Now, I have COPD. You know that problem in the advertisement with the “elephant-sitting-on-my-chest”. Well, with all this smoke and soot in the air, there are times when it feels like the elephant has grabbed my ankle and is dunking me deep into water. There is a sense I’m not getting enough oxygen into my body. I feel achy. My head hurts and eyes scratch. My mood isn’t great. And there ‘s a slight panic lurking at the edge of my mind.
We are returning to our research and, after being blessed with a couple of afternoons of rain showers, hope the fires have been “tapped” down. Clear air makes for much more attractive photographs and a happy co-pilot <G>.
Been hearing a lot about “Buy Local.” Well, I did just that during our time in Canyon de Chelly.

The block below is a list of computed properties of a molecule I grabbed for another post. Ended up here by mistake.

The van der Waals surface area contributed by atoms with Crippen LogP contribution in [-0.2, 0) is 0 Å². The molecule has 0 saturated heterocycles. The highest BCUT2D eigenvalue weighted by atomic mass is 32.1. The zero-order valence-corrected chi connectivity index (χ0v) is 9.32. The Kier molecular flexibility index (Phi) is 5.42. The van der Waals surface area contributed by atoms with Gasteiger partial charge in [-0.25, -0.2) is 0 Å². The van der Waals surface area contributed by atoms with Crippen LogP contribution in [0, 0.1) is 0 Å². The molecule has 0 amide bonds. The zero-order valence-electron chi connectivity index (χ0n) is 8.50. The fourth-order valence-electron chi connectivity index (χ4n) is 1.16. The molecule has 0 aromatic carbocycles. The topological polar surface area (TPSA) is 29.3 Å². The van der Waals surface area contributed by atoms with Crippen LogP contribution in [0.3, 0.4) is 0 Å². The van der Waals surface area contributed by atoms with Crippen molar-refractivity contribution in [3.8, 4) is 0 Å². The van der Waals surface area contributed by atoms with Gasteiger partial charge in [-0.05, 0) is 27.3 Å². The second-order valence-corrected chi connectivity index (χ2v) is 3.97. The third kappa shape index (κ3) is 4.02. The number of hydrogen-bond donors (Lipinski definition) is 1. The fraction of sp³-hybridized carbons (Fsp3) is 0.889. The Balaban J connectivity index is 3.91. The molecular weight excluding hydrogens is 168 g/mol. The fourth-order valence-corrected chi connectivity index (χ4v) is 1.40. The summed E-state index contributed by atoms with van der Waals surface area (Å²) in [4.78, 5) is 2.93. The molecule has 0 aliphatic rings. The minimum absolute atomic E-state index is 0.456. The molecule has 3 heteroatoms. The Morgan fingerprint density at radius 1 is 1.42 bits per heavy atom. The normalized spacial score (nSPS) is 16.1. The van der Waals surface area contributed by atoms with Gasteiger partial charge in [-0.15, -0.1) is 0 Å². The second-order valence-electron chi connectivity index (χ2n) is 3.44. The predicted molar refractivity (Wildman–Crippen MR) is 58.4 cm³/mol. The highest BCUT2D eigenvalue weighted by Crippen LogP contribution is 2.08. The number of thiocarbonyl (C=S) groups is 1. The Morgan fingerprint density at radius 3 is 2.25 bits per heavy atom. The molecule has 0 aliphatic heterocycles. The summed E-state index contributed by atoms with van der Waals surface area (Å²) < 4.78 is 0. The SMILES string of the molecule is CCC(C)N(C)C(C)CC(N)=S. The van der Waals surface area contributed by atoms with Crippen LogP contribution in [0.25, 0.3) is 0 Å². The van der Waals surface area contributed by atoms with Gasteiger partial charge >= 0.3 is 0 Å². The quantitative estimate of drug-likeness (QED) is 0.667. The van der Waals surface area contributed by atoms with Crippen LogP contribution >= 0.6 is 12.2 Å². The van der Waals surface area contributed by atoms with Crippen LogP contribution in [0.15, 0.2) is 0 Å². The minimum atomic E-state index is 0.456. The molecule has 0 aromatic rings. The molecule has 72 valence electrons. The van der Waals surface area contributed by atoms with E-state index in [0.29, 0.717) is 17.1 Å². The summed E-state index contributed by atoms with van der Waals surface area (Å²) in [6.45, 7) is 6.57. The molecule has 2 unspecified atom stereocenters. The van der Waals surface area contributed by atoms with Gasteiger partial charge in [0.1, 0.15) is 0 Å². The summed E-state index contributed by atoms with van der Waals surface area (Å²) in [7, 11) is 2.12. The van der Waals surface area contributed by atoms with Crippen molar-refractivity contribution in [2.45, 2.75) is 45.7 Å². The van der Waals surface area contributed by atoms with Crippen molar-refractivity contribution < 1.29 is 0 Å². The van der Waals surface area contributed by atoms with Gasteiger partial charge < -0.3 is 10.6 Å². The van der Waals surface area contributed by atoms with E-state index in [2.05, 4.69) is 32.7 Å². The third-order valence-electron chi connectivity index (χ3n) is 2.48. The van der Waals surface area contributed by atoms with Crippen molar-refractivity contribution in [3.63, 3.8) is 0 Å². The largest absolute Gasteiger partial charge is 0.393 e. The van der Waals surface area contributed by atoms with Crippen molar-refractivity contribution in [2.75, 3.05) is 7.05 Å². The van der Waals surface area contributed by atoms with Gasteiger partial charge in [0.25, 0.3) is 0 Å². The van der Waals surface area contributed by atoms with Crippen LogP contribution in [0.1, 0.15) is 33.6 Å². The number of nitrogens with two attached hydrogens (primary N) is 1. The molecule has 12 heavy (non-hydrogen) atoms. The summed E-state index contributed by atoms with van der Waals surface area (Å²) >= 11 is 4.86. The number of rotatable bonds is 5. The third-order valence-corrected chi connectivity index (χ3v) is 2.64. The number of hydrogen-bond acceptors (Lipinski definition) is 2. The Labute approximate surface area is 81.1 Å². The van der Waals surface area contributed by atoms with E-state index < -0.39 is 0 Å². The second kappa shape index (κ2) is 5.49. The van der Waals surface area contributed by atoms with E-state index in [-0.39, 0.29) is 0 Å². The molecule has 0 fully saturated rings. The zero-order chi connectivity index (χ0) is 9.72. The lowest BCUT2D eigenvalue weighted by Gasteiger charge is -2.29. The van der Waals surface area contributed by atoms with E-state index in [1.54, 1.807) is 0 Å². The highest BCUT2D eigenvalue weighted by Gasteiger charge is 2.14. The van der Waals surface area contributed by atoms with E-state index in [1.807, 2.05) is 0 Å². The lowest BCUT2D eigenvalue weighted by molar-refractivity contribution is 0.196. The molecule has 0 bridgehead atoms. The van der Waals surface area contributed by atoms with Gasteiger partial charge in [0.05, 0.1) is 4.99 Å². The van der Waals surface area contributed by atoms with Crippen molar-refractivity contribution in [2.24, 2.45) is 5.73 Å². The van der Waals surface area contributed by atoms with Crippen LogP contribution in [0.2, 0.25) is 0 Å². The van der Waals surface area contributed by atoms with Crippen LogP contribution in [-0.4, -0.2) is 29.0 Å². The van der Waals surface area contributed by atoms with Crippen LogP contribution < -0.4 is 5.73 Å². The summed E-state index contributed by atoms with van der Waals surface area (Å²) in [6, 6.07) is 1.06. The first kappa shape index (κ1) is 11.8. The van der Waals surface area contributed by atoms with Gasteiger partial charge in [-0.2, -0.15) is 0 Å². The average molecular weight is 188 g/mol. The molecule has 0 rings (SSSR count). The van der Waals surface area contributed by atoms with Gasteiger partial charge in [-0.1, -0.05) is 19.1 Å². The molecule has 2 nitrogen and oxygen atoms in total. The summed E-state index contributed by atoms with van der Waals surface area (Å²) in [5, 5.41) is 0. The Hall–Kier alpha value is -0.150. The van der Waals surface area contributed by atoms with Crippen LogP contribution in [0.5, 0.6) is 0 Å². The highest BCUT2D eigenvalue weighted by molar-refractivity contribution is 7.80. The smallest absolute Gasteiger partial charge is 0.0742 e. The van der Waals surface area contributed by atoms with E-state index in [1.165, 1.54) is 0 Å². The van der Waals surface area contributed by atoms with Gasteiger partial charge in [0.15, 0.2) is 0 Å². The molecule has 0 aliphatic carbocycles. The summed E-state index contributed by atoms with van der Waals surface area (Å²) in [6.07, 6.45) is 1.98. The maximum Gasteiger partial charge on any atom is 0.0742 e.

Here are my treasures:
Our time in Navajo Land was amazing. Not only were the sights beyond description but interacting with a different culture eye-opening. First, we must remember that any Reservation, including Navajo and Hopi, is a separate and sovereign country unto itself – we are guests and should behave accordingly.
Eye contact is a major difference between Navajo and European-American cultures. While eye contact is consider appropriate and polite among member of the European-American cultures, it is perceived as impolite among people of Navajo culture. It is not unusual to observe two Navajo people deep in conversation, standing side by side, looking straight ahead and not at each other. In other words, do not expect eye contact when talking to a sales person. This lack of eye contact does not mean you do not have the other’s full attention but a sign of respect.